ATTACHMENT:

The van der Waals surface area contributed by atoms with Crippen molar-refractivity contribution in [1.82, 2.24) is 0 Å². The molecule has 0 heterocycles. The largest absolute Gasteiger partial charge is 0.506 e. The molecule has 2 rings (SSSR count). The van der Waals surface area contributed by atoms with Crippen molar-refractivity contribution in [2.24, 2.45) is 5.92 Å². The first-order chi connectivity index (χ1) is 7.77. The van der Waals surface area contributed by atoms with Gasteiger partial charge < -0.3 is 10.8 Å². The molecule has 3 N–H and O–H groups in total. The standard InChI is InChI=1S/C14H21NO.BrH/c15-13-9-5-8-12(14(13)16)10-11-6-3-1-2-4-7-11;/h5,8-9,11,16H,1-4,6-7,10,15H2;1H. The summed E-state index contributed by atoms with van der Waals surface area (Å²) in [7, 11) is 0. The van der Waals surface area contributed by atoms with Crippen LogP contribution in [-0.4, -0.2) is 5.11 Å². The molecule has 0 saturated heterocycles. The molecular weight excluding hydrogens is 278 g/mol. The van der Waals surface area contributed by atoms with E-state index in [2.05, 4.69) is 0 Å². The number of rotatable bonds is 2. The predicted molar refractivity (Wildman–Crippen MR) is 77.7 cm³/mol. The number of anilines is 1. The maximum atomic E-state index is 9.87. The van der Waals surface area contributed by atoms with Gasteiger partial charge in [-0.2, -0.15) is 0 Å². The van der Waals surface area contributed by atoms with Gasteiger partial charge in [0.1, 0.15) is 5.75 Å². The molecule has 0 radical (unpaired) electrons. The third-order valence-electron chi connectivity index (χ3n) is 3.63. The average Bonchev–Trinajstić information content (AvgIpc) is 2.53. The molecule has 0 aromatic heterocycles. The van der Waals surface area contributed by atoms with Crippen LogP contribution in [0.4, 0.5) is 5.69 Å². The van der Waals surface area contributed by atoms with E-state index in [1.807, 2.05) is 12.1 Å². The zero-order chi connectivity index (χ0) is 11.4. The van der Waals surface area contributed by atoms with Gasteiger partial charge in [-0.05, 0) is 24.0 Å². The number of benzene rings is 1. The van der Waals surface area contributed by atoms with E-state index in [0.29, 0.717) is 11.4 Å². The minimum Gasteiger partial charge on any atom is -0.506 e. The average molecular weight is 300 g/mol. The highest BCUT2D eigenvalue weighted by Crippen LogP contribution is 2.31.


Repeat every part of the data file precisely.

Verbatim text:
The van der Waals surface area contributed by atoms with Crippen molar-refractivity contribution in [1.82, 2.24) is 0 Å². The molecule has 0 heterocycles. The largest absolute Gasteiger partial charge is 0.506 e. The molecule has 2 rings (SSSR count). The van der Waals surface area contributed by atoms with Crippen molar-refractivity contribution in [2.24, 2.45) is 5.92 Å². The first-order chi connectivity index (χ1) is 7.77. The van der Waals surface area contributed by atoms with Gasteiger partial charge < -0.3 is 10.8 Å². The molecule has 3 N–H and O–H groups in total. The standard InChI is InChI=1S/C14H21NO.BrH/c15-13-9-5-8-12(14(13)16)10-11-6-3-1-2-4-7-11;/h5,8-9,11,16H,1-4,6-7,10,15H2;1H. The summed E-state index contributed by atoms with van der Waals surface area (Å²) in [7, 11) is 0. The van der Waals surface area contributed by atoms with Crippen LogP contribution in [-0.4, -0.2) is 5.11 Å². The molecule has 0 saturated heterocycles. The molecular weight excluding hydrogens is 278 g/mol. The van der Waals surface area contributed by atoms with E-state index in [2.05, 4.69) is 0 Å². The number of rotatable bonds is 2. The predicted molar refractivity (Wildman–Crippen MR) is 77.7 cm³/mol. The number of anilines is 1. The maximum atomic E-state index is 9.87. The van der Waals surface area contributed by atoms with Gasteiger partial charge in [-0.2, -0.15) is 0 Å². The van der Waals surface area contributed by atoms with Gasteiger partial charge in [0.1, 0.15) is 5.75 Å². The molecule has 0 radical (unpaired) electrons. The third-order valence-electron chi connectivity index (χ3n) is 3.63. The average Bonchev–Trinajstić information content (AvgIpc) is 2.53. The molecule has 0 aromatic heterocycles. The van der Waals surface area contributed by atoms with Crippen LogP contribution in [0.4, 0.5) is 5.69 Å². The van der Waals surface area contributed by atoms with E-state index in [1.807, 2.05) is 12.1 Å². The zero-order chi connectivity index (χ0) is 11.4. The van der Waals surface area contributed by atoms with Gasteiger partial charge in [-0.05, 0) is 24.0 Å². The number of benzene rings is 1. The van der Waals surface area contributed by atoms with E-state index in [0.29, 0.717) is 11.4 Å². The minimum Gasteiger partial charge on any atom is -0.506 e. The average molecular weight is 300 g/mol. The highest BCUT2D eigenvalue weighted by Crippen LogP contribution is 2.31.